The Boy from Hollow Hut - A Story of the Kentucky Mountains
95 pages
English

The Boy from Hollow Hut - A Story of the Kentucky Mountains

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95 pages
English
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Publié le 08 décembre 2010
Nombre de lectures 32
Langue English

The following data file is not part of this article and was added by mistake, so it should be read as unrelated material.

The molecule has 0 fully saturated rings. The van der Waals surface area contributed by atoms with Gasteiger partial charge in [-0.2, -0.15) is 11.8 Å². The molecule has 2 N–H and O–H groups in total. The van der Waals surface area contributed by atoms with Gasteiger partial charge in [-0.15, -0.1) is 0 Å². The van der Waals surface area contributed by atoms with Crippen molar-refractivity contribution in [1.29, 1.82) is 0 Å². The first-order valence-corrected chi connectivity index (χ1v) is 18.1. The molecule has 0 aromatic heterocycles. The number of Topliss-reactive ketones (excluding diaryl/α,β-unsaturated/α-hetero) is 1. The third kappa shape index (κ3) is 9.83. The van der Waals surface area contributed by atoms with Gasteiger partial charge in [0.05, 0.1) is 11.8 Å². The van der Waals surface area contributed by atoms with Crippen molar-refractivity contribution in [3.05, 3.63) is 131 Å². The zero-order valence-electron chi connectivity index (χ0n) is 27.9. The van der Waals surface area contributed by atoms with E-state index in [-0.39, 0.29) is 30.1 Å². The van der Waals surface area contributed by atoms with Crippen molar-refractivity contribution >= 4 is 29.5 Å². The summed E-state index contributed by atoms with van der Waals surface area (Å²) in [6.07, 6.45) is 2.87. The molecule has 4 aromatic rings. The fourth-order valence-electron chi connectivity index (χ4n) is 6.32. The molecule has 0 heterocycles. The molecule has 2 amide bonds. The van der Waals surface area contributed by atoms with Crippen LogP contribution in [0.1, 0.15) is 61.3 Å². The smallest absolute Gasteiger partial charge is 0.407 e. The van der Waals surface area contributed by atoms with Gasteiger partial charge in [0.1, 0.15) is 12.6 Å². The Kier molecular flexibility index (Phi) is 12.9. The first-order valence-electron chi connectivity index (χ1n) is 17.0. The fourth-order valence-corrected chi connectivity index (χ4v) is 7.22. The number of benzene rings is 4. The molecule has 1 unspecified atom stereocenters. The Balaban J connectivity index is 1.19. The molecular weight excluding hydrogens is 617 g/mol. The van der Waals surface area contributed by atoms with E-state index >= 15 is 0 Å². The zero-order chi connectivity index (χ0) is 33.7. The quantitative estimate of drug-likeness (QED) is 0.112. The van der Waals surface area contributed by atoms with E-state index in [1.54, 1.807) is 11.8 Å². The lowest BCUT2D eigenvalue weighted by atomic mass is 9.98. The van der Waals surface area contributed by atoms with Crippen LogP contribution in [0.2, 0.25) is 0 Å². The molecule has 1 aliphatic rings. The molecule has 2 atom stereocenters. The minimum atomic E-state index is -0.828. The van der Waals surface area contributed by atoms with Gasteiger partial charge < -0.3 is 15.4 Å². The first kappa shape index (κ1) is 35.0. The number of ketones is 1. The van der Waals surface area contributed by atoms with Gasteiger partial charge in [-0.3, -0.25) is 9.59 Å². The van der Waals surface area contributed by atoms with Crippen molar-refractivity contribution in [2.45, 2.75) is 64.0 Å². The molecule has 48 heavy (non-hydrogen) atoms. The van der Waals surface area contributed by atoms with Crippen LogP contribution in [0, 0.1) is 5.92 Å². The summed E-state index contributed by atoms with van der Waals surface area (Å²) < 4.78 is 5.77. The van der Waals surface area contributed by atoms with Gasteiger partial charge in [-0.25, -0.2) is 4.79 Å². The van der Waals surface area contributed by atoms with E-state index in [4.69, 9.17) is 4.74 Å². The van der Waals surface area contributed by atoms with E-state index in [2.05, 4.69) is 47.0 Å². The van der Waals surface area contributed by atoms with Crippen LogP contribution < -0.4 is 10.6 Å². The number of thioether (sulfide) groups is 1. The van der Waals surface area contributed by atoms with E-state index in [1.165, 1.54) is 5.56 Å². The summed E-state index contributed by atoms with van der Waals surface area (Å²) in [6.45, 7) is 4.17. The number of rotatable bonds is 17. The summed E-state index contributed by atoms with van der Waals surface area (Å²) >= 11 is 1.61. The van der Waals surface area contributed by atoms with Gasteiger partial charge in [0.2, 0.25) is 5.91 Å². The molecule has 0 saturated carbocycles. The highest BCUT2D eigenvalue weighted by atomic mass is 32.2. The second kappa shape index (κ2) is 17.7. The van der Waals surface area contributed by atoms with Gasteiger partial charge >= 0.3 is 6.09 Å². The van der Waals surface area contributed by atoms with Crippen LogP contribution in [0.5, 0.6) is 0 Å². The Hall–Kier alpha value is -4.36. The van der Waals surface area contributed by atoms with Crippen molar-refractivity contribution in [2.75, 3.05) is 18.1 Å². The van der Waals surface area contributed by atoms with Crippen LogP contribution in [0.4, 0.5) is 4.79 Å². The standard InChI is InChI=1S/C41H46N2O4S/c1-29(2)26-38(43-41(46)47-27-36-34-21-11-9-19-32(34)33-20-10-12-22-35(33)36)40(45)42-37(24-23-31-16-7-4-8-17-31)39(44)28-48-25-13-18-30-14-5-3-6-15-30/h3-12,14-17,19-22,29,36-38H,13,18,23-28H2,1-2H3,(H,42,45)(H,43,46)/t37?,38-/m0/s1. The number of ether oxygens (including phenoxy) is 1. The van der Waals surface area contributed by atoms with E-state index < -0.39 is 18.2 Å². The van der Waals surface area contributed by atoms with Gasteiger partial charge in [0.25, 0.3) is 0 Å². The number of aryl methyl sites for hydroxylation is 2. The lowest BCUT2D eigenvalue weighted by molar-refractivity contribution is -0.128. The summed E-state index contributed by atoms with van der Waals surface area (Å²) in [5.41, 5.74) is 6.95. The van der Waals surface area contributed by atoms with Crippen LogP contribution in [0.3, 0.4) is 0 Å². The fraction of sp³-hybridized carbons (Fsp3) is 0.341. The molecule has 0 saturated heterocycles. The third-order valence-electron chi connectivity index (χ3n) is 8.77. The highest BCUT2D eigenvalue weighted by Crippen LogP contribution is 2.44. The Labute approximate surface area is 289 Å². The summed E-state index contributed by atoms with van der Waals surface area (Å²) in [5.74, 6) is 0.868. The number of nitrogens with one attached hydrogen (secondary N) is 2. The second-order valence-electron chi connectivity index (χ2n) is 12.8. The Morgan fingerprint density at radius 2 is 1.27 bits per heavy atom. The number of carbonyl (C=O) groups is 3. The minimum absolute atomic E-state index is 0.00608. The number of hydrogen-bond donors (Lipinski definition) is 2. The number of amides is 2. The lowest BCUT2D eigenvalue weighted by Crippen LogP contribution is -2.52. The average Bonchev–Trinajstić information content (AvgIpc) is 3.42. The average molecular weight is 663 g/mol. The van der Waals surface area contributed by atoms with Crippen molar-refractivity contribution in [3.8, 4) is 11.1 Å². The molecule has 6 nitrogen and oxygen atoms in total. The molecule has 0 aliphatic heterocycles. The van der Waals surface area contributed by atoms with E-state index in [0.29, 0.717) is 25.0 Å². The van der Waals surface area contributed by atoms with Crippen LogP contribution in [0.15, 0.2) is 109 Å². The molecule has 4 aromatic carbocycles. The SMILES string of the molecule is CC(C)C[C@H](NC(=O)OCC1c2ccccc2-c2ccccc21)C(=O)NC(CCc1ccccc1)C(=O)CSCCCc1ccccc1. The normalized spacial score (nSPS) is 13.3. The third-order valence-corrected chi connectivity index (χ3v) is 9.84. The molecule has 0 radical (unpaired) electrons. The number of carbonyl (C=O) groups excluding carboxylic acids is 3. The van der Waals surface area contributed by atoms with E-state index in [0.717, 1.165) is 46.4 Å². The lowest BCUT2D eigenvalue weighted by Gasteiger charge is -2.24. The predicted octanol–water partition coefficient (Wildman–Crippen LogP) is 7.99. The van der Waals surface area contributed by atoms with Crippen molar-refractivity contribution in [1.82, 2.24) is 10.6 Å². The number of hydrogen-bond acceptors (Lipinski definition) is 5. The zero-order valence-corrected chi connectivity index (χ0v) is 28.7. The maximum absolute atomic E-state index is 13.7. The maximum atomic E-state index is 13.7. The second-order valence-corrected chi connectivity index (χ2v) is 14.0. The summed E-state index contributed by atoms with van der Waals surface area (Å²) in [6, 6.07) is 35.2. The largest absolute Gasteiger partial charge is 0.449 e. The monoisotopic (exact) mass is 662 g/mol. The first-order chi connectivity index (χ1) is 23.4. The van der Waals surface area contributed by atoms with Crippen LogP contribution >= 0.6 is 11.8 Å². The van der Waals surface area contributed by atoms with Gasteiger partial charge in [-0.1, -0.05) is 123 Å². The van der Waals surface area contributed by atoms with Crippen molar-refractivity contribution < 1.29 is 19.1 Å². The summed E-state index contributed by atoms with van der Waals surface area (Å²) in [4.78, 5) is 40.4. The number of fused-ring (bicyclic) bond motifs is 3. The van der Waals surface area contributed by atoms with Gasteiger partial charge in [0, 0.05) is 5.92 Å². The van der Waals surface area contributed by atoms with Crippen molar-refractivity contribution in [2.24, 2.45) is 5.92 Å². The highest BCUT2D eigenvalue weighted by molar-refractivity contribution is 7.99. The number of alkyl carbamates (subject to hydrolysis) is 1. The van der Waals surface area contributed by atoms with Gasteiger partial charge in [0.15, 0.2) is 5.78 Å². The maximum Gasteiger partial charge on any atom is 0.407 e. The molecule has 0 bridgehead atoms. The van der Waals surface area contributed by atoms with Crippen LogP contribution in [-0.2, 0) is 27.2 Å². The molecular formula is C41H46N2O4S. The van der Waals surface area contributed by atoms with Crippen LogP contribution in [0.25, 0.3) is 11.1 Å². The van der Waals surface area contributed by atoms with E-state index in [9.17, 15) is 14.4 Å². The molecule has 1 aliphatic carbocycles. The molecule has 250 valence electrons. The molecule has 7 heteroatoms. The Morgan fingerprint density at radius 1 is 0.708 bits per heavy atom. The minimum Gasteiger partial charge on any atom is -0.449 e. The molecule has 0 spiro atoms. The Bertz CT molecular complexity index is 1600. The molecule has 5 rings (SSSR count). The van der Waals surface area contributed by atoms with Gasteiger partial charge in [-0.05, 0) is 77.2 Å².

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The Project Gutenberg EBook of The Boy from Hollow Hut, by Isla May Mullins This eBook is for the use of anyone anywhere at no cost and with almost no restrictions whatsoever. You may copy it, give it away or re-use it under the terms of the Project Gutenberg License included with this eBook or online at www.gutenberg.net Title: The Boy from Hollow Hut A Story of the Kentucky Mountains Author: Isla May Mullins Release Date: October 29, 2009 [EBook #30356] Language: English Character set encoding: ISO-8859-1 *** START OF THIS PROJECT GUTENBERG EBOOK THE BOY FROM HOLLOW HUT *** Produced by Roger Frank and the Online Distributed Proofreading Team at http://www.pgdp.net The Boy From Hollow Hut “I kin kill rabbits if I can’t do nothin’ else” The Boy From Hollow Hut A STORY OF THE KENTUCKY MOUNTAINS By ISLA MAY MULLINS Illustrated Fleming H. Revell Company London and Edinburgh New York Chicago Toronto Copyright, 1911, by FLEMING H. REVELL COMPANY New York: 158 Fifth Avenue Chicago: 17 North Wabash Ave. London: 21 Paternoster Square Edinburgh: 75 Princes Street To MRS. J. B. MARVIN Whose unceasing devotion to the cause of education in the mountains of Kentucky inspired this little story CONTENTS I. II. III. IV. V. VI. VII. VIII. IX. X. XI. XII. XIII. A STRANGER AND A PROMISE A PACKAGE BY MAIL IN THE WILDERNESS A H ALT ON THE R OAD A D OUBLE R ESCUE AN U NEXPECTED MEETING A TRIP TO THE C ITY OPPORTUNITY A STARTLING APPEARANCE STEVE D EVELOPS A MIND OF H IS OWN EXPERIENCE LOVE’ S AWAKENING OLD TIES R ENEWED 11 24 36 44 57 72 78 91 98 111 129 149 160 XIII. XIV. XV. XVI. XVII. OLD TIES R ENEWED “ALL R IGHT, SON” FLICKERING H OPE IN THE C RUCIBLE FRUITION 160 180 190 198 204 ILLUSTRATIONS “I kin kill rabbits if I can’t do nothin’ else” The Old Greely Mill “Hit’s Champ fer his pappy” “Tilda pacing back and forth at her spinning-wheel” Frontispiece 70 142 174 11 The Boy From Hollow Hut I A STRANGER AND A PROMISE The rabbit bounded away and was lost in the underbrush. Steve stood looking disgustedly after him, a limp figure, one shoulder dropping until the old knit suspender fell at his side, and a sullen, discouraged look settling in his brown eyes. “I ain’ no hunter noways. Peers lack I don’t even know ’nough to ketch a rabbit,” he said with scorn. “Whar’s that lazy Tige anyways?” he added, his scorn merging into wrath. Then jerking the old suspender in place he straightened up on his sturdy, bare feet, and darted through the underbrush in the direction where the rabbit had disappeared. “I’ll ketch you yit, yes I will, you same old cottontail,” he muttered through clenched teeth. There it was again! Just a moment the round, gray back darted above the bushes, and then plunging into deeper undergrowth, bounded on and on. But the slim, knotty brown legs plunged on and on too, till at last a swift, cruel stone felled the unlucky little woodlander, for Steve was a most skillful marksman. “Huh! thought you’d git away from me, did ye?” said the boy, picking up the still body. “I reckons I kin do some things yit,” he said, “ef I don’t know much.” The boy was in a strange, new mood. He did not understand himself. Though a good hunter for a lad of twelve he had been heretofore a generous friend or 12 conqueror of the fur and feathered folk, wont to deal gently with a fallen foe. Now he jerked up the limp body of the rabbit savagely and struck its head spitefully against a near-by tree trunk. “I kin kill rabbits ef I can’t do nothin’ else.” Just then a big black and tan dog came into view with the dignity befitting age. Boy and dog had been born the same month, but while one was scarcely well entered upon life, the other’s race was almost run. The boy was usually most considerate of the infirmities of his lifelong friend, but to-day he scolded the dog till with drooping tail and grieved, uncomprehending eyes he slunk away out of sight. A strange experience had come to the mountain boy the day before which had changed his whole world. It was as though the wooded mountains which hemmed in his little cabin home had parted for a moment and given him a glimpse of a fascinating world beyond. He and Tige had wandered farther from home that day than ever before, though wanderers they had always been, the woods holding a deep interest for Steve. He loved to hide in the densest solitudes, lie still with his dog and dream, fantastic, unreal dreams. Now a definite, tangible vision had come to him out of the solitude of a hazy November day in the mountains of Kentucky. He had lain for two hours or more in the stillness when suddenly Tige lifted his head and gave a sharp bark, then came the sound of voices, strange voices Steve at once knew them to be, and as he caught the tones more clearly, recognized that one at least was of a kind which he had never heard before. Keeping Tige quiet with a firm hand, he lifted his head and listened with ear and soul, then into view stepped a man of medium height with a clean, fine face, clothes of a sort unknown to the boy, and an easy, alert stride totally foreign to the mountaineer’s slouching gait. A mountain man accompanied him, but he too was a stranger to the boy. The man of the new, strange species smiled at the boy’s gaping mouth and wonder-wide eyes. “Well, son,” he said pleasantly, “are you a sportsman too?” The quick, clear, cultured voice, the unfamiliar accent was so utterly foreign to anything the boy had ever heard that he could not take in the import of the words, and amazed silence was his only reply. “Wal,” drawled the mountain guide, “who’d er thought er seein’ a chap lack that heah? Whar’d you come from anyways?” This was familiar vernacular, and Steve, rising slowly from the ground, and allowing Tige to make friendly acquaintance with the strangers, said: “I lives at Hollow Hut and I comes over here whenever I pleases. Whar’d you uns come from?” The man gave a hearty but musical laugh at the ready dignity of the reply, but the boy’s mouth dropped once more in consternation, as words came again in crisp, foreign accent. “I came from the city, my lad, to get some of your fine quail and deer. You are willing I should have a few, are you not? My friend here is showing me the way.” The mountain folk had proved a most entertaining study for this sportsman, 14 13 and his interest was ready for each new specimen encountered. Turning to the guide he said: “Suppose we lunch here,” and taking out his watch continued, “yes, it is high time; twelve thirty to the minute.” The boy stepped forward involuntarily for a look at the queer, pretty thing in the man’s hand. “What’s that?” he asked. “Why, that’s a watch, son. Didn’t you ever see one?” said the man kindly. The guide smiled derisively: “Wal, I reckons not,” while the boy, too interested for reply, asked again: “What’s a watch?” and the man with his genial laugh said: “Son, we will be greatly pleased if you will take lunch with us. My name is Polk, Samuel Polk,” he said, touching his cap with the unfailing courtesy of a true gentleman. “And after we eat I will show you the watch and tell you all about it.” But the mountaineer does not readily eat with “furriners,” so Steve stood near by and looked on while the two men ate very strange things. Little cans were opened and tiny fish taken out that looked exceedingly queer. Mr. Polk, trying to persuade the boy to eat, explained that these were sardines, some square, white things were crackers, a thick stuff was cheese and that some big, round, yellow things were oranges. But Steve only stared in silence till the meal was over though Tige, with no instinctive handicap, accepted delicious scraps with astonishment and relish. So amazed, however, had the boy been with it all that he nearly forgot about the watch. But when he remembered and the man let him take it in his rusty, brown fingers, that was the most wonderful moment of all. The tick, tick inside was a marvel, almost a thing uncanny to the boy, and when it was explained how the hands went round and round, telling the time of day, it surely seemed a thing beyond mortal ken. The guide drawled out with a superior air: “Wal, sonny, you come from the backwoods shore ef you never heerd tell of a watch before.” The boy looked squarely at him in sullen resentment a moment, but with such opportunity at hand he wouldn’t waste time with the likes of him. He asked, “What moves them things round?” and the man kindly opened the watch at the back and displayed all the cunning wheels which respond to the loosening spring, explained how it was wound each day to keep it from running down, and in answer to the boy’s eager questions as to how such things were made told him something of watch manufacture. At last the wonderful hour was over and the two strange men prepared to leave. “Good-bye, son,” said the man; “one of these days you will leave the mountains and go out into the big world to live a life of usefulness and honour, I hope.” The words, so simple and commonplace to the man, were to the boy like a telescope lifted to the unknown heavens, but through which he could not yet 17 16 15 look. He watched the men go down the mountainside, the strange words which he did not comprehend, but was never to forget, ringing in his ears. A bit of heavy timber hid them at last, and the boy stood dejected a moment, his heart swelling with an agony of strange longing, while the dog looked up at him almost pleading to understand. Then suddenly, with a cry of hope, Steve sprang after them, the dog following. Breathless he came upon them, and the man turned in surprise at the tragic voice and face. When the boy could speak he panted out: “I’ve got the bes’ fox skin anywheres hereabout. I’ll swap it with you uns fer that watch thing.” The man suppressed a smile and kindly replied: “Why, lad, I couldn’t do without it for the rest of this hunting trip, but I tell you what I will do. When I get back